• Electricity - Potential ignition source. Exposure to live electrical wires can cause shock, burns or death from electrocution
  • Machinery and equipment - Being hit by moving vehicles, or being caught by moving parts of machinery can cause fractures, bruises, lacerations, dislocations, permanent injuries or death
  • Hazardous chemicals - Chemicals (such as acids, hydrocarbons, heavy metals) and dusts (such as asbestos and silica) can cause respiratory illnesses, cancers or dermatitis
  • Extreme temperatures - Heat can cause burns, heat stroke or fatigue. Cold can cause hypothermia or frost bite
  • Noise - Exposure to loud noise can cause permanent hearing damage
  • Radiation - Ultra violet, welding arc flashes, micro waves and lasers can cause burns, cancer or blindness
  • Biological - Micro-organisms can cause hepatitis, legionnaires’ disease, Q fever, HIV/AIDS or allergies
  • Psychosocial hazards - Effects of work-related stress, bullying, violence and work-related fatigue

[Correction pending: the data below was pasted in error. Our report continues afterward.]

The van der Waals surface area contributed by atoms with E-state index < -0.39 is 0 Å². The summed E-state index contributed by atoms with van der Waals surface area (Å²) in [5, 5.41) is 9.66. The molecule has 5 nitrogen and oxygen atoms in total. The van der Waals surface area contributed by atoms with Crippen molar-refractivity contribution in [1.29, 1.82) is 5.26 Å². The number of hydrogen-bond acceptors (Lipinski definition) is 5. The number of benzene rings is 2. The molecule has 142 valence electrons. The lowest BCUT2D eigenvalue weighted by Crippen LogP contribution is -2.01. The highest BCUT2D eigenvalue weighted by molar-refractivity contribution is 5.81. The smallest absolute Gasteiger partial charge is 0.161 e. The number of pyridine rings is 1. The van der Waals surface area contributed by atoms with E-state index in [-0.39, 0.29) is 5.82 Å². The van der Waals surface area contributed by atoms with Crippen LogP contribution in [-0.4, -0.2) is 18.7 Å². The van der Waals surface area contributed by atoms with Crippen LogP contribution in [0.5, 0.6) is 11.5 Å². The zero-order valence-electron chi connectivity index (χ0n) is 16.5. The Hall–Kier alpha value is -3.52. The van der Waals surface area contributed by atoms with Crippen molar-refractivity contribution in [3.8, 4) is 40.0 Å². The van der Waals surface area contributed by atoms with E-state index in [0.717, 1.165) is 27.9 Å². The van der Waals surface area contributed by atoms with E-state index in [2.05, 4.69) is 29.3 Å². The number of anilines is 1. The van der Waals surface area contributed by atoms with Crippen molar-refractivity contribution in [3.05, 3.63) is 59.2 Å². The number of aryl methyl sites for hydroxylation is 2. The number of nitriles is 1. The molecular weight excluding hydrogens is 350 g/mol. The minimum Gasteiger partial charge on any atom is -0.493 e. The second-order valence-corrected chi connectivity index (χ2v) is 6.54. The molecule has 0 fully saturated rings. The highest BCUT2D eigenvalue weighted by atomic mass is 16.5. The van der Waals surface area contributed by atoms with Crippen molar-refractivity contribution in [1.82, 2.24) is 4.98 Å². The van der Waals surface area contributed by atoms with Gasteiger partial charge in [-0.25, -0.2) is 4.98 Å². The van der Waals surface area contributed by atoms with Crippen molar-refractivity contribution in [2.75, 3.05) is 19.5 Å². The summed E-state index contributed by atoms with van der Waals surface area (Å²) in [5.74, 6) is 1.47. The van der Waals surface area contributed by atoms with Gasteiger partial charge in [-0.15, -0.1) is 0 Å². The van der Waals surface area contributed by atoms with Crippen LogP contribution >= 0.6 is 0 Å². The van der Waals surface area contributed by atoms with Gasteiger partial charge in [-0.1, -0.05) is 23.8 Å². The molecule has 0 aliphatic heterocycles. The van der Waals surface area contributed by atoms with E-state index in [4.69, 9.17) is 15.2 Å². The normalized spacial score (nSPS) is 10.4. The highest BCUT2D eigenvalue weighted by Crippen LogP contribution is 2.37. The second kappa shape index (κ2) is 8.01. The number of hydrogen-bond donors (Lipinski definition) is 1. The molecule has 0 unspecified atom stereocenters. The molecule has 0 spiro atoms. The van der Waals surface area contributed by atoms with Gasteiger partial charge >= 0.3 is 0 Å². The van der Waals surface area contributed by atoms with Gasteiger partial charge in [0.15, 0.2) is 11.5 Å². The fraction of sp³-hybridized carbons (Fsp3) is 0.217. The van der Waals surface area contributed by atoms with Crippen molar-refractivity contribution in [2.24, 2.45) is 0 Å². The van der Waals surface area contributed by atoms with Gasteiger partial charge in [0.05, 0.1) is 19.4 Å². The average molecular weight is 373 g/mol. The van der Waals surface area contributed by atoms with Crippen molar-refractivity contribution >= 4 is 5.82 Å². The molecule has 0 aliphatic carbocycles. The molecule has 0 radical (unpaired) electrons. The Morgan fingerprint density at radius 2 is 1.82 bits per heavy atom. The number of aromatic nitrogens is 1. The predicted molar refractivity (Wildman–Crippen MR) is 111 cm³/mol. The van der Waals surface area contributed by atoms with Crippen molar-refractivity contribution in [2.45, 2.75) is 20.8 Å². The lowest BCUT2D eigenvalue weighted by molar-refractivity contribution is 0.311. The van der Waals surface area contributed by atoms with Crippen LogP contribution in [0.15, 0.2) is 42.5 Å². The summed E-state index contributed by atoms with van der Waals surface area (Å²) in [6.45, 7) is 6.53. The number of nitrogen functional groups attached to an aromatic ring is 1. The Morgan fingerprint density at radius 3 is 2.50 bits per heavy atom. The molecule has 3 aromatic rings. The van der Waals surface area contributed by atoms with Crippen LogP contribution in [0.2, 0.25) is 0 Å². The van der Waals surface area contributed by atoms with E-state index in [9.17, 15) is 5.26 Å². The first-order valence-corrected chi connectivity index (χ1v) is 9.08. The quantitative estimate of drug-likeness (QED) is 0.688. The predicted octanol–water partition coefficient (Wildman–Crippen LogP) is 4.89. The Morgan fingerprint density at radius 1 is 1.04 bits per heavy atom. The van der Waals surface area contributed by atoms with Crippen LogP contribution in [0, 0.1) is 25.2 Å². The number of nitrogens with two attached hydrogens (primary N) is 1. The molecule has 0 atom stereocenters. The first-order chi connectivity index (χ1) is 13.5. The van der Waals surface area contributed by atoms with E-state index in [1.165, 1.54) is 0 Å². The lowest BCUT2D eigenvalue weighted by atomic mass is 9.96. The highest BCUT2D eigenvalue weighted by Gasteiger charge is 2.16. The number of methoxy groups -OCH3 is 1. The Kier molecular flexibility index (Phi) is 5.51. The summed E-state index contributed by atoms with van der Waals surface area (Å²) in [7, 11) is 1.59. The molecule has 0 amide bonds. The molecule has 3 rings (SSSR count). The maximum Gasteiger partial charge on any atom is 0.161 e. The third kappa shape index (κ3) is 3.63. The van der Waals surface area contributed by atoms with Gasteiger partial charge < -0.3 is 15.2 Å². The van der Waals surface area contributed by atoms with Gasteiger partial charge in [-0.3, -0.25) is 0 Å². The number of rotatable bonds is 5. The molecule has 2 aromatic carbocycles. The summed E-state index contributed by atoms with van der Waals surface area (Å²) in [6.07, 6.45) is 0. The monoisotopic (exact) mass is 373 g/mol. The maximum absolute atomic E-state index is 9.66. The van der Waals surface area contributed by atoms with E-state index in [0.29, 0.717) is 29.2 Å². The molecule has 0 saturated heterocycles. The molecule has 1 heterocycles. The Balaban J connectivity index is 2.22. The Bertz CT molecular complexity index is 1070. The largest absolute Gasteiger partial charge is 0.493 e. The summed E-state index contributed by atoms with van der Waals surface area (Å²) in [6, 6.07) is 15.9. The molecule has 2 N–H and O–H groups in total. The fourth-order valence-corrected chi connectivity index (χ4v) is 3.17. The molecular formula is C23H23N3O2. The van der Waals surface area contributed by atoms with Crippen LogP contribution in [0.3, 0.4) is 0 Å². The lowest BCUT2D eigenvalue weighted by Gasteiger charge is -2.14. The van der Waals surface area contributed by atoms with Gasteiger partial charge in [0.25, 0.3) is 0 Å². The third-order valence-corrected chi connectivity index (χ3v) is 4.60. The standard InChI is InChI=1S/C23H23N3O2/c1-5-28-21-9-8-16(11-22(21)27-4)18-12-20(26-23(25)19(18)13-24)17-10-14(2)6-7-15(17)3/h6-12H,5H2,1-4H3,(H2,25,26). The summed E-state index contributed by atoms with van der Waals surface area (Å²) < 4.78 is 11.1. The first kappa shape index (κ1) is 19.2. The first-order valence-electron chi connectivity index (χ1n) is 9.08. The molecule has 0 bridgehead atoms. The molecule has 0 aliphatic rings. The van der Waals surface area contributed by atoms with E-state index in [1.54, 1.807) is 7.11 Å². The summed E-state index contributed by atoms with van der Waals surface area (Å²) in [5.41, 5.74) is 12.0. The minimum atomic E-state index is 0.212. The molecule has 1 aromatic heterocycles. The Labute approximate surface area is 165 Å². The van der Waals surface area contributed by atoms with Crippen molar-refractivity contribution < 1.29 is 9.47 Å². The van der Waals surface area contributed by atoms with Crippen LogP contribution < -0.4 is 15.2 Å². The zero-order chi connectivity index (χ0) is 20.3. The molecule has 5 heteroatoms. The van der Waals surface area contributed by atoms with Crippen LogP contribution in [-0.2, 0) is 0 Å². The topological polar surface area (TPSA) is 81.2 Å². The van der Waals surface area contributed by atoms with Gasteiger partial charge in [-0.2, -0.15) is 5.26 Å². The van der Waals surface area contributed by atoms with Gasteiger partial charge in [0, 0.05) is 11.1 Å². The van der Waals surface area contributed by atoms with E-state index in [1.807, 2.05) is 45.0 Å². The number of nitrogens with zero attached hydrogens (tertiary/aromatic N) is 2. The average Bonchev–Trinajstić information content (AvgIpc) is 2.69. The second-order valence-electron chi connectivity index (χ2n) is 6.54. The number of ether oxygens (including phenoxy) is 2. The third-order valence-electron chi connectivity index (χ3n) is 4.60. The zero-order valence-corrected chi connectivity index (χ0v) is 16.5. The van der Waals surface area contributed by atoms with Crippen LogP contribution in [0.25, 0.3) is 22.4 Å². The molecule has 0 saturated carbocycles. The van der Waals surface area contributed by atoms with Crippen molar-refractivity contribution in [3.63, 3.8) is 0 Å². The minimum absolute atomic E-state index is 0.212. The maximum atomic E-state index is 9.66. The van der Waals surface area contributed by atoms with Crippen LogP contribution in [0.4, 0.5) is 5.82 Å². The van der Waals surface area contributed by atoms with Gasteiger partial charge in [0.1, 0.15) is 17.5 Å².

Incident includes:

Any event that has caused or has the potential for injury, ill health or damage

Hazard identification is:

The process of identifying sources of harm and may be required:

  • at design or pre purchase of equipment and materials
  • at commissioning or pre-implementation of new processes or practices
  • before new forms of work and organisation of work are implemented
  • before changes are made to workplace, equipment, work processes or work arrangements
  • as part of planning major tasks or activities, such as equipment shutdowns
  • following an incident report
  • when new knowledge becomes available
  • at regular intervals during normal operations
  • prior to disposal of equipment, buildings or materials


In relation to any hazard, means the probability and consequences of injury, illness or damage resulting from exposure to a hazard

Risk assessments involve:

Analysing a hazard to:

  • identify factors influencing the risk and the range of potential consequences
  • effectiveness of existing controls
  • likelihood of each consequence considering exposure and hazard level
  • and combining these in some way to obtain a level of risk